The 'Super' Plane That Could Replace the F-35 Stealth Fighter
President-elect Donald Trump’s tweet on Dec. 22—where he stated that he had asked Boeing to “price out a comparable F-18 Super Hornet” because of the sheer expense of the Lockheed Martin F-35 Joint Strike Fighter—was met with derision by journalists and Washington’s political elite.
While it is true that no version of the F/A-18E/F will ever be able to offer an exact analogue of the F-35’s capabilities, the reaction inside the Beltway was typically biased. Trump’s statement cannot be interpreted exactly literally. More likely, the President-elect was suggesting that a variant of the Super Hornet airframe could meet many of the capabilities that the F-35 offers at a more reasonable price.
For the U.S. Navy, there is a strong argument to be made that an Advanced Super Hornet derivative could offer an 80 percent solution for a lower price than the F-35C. And while such an F/A-18 derivative would not precisely meet all of the U.S. Air Force’s requirements as embodied in the F-35A, the Super Hornet is a perfectly capable shore-based strike fighter as the Royal Australian Air Force demonstrates on a daily basis. Only the U.S. Marine Corps—with its insistence on the short takeoff/vertical landing capability found on the F-35B—would have to completely revamp its air arm in the exceedingly unlikely event that Trump were to cancel the Joint Strike Fighter program. That being said, all three flying branches would have to give up on the notion of penetrating strike and rely on standoff weapons—the F/A-18E/F is not and will never be a stealth aircraft.
The one area where no version of the Super Hornet can compete with the F-35 is stealth. Stealth more or less has to be baked into an airframe design right from the outset—no ifs or buts. However, Boeing has tested a version of the Super Hornet with a significantly reduced radar cross-section—particularly in the frontal sector. The company has also tested conformal fuel tanks that can carry 3500lbs of additional fuel and an enclosed low-observable (LO) weapons pod that can carry 2500lbs of ordnance onboard the Super Hornet that would allow the jet to fly without bulky external fuel tanks or external stores during the first day of a conflict. Those features would greatly reduce the F/A-18E/F’s visibility on radar, however, even with those enhancements, the Super Hornet will never be a true stealth aircraft comparable to the F-35. It just is not physically possible.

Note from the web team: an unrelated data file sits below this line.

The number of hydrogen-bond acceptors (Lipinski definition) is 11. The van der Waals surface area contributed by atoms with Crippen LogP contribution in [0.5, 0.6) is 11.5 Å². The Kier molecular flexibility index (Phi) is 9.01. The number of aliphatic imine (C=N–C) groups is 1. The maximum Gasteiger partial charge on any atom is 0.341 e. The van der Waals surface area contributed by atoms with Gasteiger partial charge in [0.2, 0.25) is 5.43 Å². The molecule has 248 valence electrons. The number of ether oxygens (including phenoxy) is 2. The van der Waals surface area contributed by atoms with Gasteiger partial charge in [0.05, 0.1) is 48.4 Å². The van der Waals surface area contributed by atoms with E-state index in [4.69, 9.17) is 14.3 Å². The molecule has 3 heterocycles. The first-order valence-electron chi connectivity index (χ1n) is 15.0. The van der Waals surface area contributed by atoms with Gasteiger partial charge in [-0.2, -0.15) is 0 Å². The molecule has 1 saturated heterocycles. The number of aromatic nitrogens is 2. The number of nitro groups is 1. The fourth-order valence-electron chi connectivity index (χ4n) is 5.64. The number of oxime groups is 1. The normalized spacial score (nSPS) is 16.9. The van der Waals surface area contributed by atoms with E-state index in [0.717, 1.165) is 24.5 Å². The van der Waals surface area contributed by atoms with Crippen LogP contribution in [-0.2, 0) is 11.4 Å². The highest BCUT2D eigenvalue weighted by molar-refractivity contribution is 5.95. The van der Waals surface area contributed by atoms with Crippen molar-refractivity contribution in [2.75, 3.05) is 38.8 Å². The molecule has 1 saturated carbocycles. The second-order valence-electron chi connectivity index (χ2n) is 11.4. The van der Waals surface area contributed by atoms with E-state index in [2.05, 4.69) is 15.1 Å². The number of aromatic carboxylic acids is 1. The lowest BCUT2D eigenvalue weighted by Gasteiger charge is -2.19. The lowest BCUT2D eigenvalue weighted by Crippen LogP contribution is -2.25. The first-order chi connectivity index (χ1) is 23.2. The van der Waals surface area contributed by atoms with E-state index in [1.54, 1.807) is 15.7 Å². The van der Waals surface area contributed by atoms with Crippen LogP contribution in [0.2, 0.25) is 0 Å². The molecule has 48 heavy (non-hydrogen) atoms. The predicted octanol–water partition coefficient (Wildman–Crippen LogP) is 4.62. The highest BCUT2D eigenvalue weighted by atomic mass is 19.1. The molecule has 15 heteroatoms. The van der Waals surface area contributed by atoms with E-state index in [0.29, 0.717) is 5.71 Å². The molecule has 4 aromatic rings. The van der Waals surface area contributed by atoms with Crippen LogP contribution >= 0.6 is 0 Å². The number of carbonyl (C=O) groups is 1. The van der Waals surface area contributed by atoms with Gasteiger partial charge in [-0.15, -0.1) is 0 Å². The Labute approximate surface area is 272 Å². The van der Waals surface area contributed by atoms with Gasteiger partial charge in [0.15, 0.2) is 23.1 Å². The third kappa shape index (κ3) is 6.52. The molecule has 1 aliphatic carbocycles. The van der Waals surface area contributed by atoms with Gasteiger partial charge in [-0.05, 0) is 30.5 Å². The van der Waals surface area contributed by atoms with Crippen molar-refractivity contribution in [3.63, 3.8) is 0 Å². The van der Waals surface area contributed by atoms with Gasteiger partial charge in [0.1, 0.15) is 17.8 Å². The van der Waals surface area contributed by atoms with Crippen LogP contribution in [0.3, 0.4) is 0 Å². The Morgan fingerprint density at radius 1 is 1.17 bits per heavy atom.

But the question that remains is if stealth will remain the end all and be all of survivability as Lockheed Martin and the Air Force publicly contend. The Russians and the Chinese are developing low-frequency radars that can track fighter-sized stealth aircraft that are—just by the laws of physics—optimized to defeat radars in the fire control bands (Ku, X, C and part of S). Electronic warfare will become increasingly necessary to support stealth aircraft as time goes on and as low frequency radars proliferate. “[Stealth] is needed for what we have in the future for at least ten years out there and there is nothing magic about that decade,” then chief of naval operations Adm. Jonathan Greenert said at the U.S. Naval Institute annual meeting in Washington, D.C, in 2014. “But I think we need to look beyond that. So to me, I think it’s a combination of having aircraft that have stealth but also aircraft that can suppress other forms of radio frequency electromagnetic emissions so that we can get in.”
The U.S. Air Force—despite its public rhetoric—recognizes that electronic warfare will be increasingly important as enemy capabilities continue to improve. At least a dozen Air Force pilots with experience flying stealth platforms have told me that stealth aircraft don’t go into a high threat area alone and unafraid. That trend will continue to accelerate as low frequency radars proliferate and fire control radars start moving to lower bands. “Stealth and electronic attack (EA) always have a synergistic relationship—detection is all about the signal to noise ratio. LO lowers the signal, EA increases the noise,” one Air Force official told me. “Any big picture plan looking forward to deal with emerging A2/AD threats will address both sides of that equation.”
Indeed, the F-35 does have formidable electronic attack capabilities resident within its Northrop Grumman AN/APG-81 active electronically scanned array (AESA) radar. However, while the APG-81 is capable of acting as a high-gain electronic support measures antenna and as a formidable jammer, it can only do so within its own operating frequencies within the X-band. Meanwhile, the Super Hornet and its EA-18G electronic warfare variant are also equipped with an AESA radar—the Raytheon AN/APG-79. The Raytheon-built radar has much of the same potential capabilities as the APG-81, however the Navy has not yet taken full advantage of the APG-79’s potential. But the Navy will exploit more of the radar’s potential electronic warfare capabilities in the coming years.